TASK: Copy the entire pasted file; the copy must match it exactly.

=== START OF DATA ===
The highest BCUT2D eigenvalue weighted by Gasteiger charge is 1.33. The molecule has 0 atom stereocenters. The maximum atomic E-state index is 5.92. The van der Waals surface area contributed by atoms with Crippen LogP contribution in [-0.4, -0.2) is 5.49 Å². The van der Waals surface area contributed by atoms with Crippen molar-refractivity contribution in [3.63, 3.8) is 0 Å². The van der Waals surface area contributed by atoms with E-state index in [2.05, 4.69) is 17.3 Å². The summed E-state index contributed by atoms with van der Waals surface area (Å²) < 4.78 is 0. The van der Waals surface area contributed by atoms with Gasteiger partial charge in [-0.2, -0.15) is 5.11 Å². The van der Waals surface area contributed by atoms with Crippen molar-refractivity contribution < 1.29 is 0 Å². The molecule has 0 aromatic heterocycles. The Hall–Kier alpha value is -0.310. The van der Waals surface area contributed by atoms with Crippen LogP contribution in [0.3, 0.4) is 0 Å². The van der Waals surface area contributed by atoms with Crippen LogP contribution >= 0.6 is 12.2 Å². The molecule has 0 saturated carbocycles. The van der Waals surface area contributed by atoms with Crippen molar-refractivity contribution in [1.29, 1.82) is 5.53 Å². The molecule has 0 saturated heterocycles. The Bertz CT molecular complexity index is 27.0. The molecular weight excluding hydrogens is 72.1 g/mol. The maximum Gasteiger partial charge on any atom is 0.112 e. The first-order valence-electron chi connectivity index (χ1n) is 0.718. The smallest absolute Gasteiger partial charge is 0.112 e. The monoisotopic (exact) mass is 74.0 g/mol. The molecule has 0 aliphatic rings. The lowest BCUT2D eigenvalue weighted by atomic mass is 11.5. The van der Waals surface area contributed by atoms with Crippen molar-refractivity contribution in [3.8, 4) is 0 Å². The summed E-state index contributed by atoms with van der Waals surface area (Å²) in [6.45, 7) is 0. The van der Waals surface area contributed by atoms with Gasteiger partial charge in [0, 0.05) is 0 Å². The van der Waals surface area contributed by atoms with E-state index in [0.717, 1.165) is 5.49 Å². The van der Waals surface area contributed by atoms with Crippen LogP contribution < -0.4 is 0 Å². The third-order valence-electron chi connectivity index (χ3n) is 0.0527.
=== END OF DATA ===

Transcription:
The highest BCUT2D eigenvalue weighted by Gasteiger charge is 1.33. The molecule has 0 atom stereocenters. The maximum atomic E-state index is 5.92. The van der Waals surface area contributed by atoms with Crippen LogP contribution in [-0.4, -0.2) is 5.49 Å². The van der Waals surface area contributed by atoms with Crippen molar-refractivity contribution in [3.63, 3.8) is 0 Å². The van der Waals surface area contributed by atoms with E-state index in [2.05, 4.69) is 17.3 Å². The summed E-state index contributed by atoms with van der Waals surface area (Å²) < 4.78 is 0. The van der Waals surface area contributed by atoms with Gasteiger partial charge in [-0.2, -0.15) is 5.11 Å². The van der Waals surface area contributed by atoms with Crippen molar-refractivity contribution < 1.29 is 0 Å². The molecule has 0 aromatic heterocycles. The Hall–Kier alpha value is -0.310. The van der Waals surface area contributed by atoms with Crippen LogP contribution in [0.3, 0.4) is 0 Å². The van der Waals surface area contributed by atoms with Crippen LogP contribution >= 0.6 is 12.2 Å². The molecule has 0 saturated carbocycles. The van der Waals surface area contributed by atoms with Crippen molar-refractivity contribution in [1.29, 1.82) is 5.53 Å². The molecule has 0 saturated heterocycles. The Bertz CT molecular complexity index is 27.0. The molecular weight excluding hydrogens is 72.1 g/mol. The maximum Gasteiger partial charge on any atom is 0.112 e. The first-order valence-electron chi connectivity index (χ1n) is 0.718. The smallest absolute Gasteiger partial charge is 0.112 e. The monoisotopic (exact) mass is 74.0 g/mol. The molecule has 0 aliphatic rings. The lowest BCUT2D eigenvalue weighted by atomic mass is 11.5. The van der Waals surface area contributed by atoms with Crippen molar-refractivity contribution in [3.8, 4) is 0 Å². The summed E-state index contributed by atoms with van der Waals surface area (Å²) in [6.45, 7) is 0. The van der Waals surface area contributed by atoms with Gasteiger partial charge in [0, 0.05) is 0 Å². The van der Waals surface area contributed by atoms with E-state index in [0.717, 1.165) is 5.49 Å². The van der Waals surface area contributed by atoms with Crippen LogP contribution < -0.4 is 0 Å². The third-order valence-electron chi connectivity index (χ3n) is 0.0527.